Posted: 13 Apr 2017 05:46 AM PDT ScienceDaily article here
In order to have a good chance of meeting the limits set by the Paris Agreement, it will be necessary to both reduce greenhouse gas emissions while preserving carbon sinks, with net emissions peaking in the next 10 years, according to a new study.
Carbon dioxide (CO2) and other greenhouse gases in the atmosphere can be reduce in two ways — by cutting our emissions, or by removing it from the atmosphere, for example through plants, the ocean, and soil. The historic Paris Agreement set a target of limiting future global average temperature increase to well below 2°C and pursue efforts to even further limit the average increase to 1.5°C above pre-industrial levels. Yet the timing and details of these efforts were left to individual countries.
…”The study shows that the combined energy and land-use system should deliver zero net anthropogenic emissions well before 2040 in order to assure the attainability of a 1.5°C target by 2100,” says IIASA Ecosystems Services and Management Program Director Michael Obersteiner, a study coauthor.
…In a “high-renewable” scenario where wind, solar, and bioenergy increase by around 5% a year, net emissions could peak by 2022, the study shows. Yet without substantial negative emissions technologies, that pathway would still lead to a global average temperature rise of 2.5°C, missing the Paris Agreement target.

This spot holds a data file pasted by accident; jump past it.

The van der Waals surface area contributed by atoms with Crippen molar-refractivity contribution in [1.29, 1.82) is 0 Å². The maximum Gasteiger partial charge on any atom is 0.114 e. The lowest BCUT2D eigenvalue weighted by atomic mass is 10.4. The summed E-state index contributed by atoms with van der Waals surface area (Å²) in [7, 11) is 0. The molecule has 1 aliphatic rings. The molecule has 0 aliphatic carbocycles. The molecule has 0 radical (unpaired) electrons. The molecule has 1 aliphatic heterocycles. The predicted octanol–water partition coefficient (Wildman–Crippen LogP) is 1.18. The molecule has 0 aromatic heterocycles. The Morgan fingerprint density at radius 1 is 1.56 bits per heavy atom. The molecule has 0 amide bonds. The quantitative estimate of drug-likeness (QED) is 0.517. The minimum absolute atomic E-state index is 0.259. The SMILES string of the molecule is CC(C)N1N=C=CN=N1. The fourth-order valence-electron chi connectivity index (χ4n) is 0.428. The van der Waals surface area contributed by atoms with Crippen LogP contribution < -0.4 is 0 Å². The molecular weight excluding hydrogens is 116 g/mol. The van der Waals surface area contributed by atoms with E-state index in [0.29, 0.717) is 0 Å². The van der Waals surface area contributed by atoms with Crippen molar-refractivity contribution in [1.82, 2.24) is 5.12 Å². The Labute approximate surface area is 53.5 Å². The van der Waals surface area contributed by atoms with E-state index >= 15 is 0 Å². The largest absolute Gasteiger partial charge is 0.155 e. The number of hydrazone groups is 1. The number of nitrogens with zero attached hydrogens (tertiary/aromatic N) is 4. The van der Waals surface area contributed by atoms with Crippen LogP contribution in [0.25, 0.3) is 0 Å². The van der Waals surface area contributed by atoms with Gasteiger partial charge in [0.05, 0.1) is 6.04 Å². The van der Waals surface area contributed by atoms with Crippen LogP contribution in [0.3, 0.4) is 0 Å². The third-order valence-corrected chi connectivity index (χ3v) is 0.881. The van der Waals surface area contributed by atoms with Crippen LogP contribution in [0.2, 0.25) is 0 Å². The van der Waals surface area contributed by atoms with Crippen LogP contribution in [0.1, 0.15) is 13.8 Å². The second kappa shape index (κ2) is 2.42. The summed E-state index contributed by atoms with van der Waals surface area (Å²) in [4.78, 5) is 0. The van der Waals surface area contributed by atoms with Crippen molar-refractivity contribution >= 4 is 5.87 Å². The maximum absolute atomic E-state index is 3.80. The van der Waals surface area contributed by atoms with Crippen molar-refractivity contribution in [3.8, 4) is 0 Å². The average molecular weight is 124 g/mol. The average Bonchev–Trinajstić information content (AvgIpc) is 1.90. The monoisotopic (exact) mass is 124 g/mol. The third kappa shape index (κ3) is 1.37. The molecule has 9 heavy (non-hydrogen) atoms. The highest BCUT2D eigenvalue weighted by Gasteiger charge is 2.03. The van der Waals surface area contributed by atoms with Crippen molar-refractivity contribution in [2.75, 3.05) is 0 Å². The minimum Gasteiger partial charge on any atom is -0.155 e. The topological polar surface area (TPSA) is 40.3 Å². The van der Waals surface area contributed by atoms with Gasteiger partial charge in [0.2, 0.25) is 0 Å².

Walsh notes that the high-renewable energy scenario is ambitious, but not impossible — global production of renewable energy grew 2.6% between 2013 and 2014, according to the IEA. In contrast, the study finds that continued reliance on fossil fuels (with growth rates of renewables between 2% and 3% per year), would cause carbon emissions to peak only at the end of the century, causing an estimated 3.5°C global temperature rise by 2100.
…According to the study, fossil fuel consumption would likely need to be reduced to less than 25% of the global energy supply by 2100, compared to 95% today. At the same time, land use change, such as deforestation, must be decreased. This would lead to a 42% decrease in cumulative emissions by the end of the century compared to a business as usual scenario.
Brian Walsh, Philippe Ciais, Ivan A. Janssens, Josep Peñuelas, Keywan Riahi, Felicjan Rydzak, Detlef P. van Vuuren, Michael Obersteiner. Pathways for balancing CO2 emissions and sinks. Nature Communications, 2017; 8: 14856 DOI: 10.1038/NCOMMS14856